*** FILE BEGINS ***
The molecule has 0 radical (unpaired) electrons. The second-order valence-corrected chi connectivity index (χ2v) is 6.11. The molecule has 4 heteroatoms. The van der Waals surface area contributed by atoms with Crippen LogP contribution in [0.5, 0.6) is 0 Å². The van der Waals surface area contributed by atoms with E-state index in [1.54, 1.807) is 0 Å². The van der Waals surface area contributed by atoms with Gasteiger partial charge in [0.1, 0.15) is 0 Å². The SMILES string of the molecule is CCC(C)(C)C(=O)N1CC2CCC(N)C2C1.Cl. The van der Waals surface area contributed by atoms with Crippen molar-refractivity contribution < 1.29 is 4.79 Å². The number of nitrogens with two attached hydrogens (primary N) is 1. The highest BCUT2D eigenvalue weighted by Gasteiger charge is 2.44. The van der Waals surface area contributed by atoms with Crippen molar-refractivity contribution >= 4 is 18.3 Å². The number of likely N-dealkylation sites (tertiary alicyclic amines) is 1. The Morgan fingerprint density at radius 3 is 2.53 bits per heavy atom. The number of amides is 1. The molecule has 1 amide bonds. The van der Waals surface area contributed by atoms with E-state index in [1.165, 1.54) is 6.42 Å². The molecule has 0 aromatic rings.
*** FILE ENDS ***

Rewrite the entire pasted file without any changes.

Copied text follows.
The molecule has 0 radical (unpaired) electrons. The second-order valence-corrected chi connectivity index (χ2v) is 6.11. The molecule has 4 heteroatoms. The van der Waals surface area contributed by atoms with Crippen LogP contribution in [0.5, 0.6) is 0 Å². The van der Waals surface area contributed by atoms with E-state index in [1.54, 1.807) is 0 Å². The van der Waals surface area contributed by atoms with Gasteiger partial charge in [0.1, 0.15) is 0 Å². The SMILES string of the molecule is CCC(C)(C)C(=O)N1CC2CCC(N)C2C1.Cl. The van der Waals surface area contributed by atoms with Crippen molar-refractivity contribution < 1.29 is 4.79 Å². The number of nitrogens with two attached hydrogens (primary N) is 1. The highest BCUT2D eigenvalue weighted by Gasteiger charge is 2.44. The van der Waals surface area contributed by atoms with Crippen molar-refractivity contribution >= 4 is 18.3 Å². The number of likely N-dealkylation sites (tertiary alicyclic amines) is 1. The Morgan fingerprint density at radius 3 is 2.53 bits per heavy atom. The number of amides is 1. The molecule has 1 amide bonds. The van der Waals surface area contributed by atoms with E-state index in [1.165, 1.54) is 6.42 Å². The molecule has 0 aromatic rings.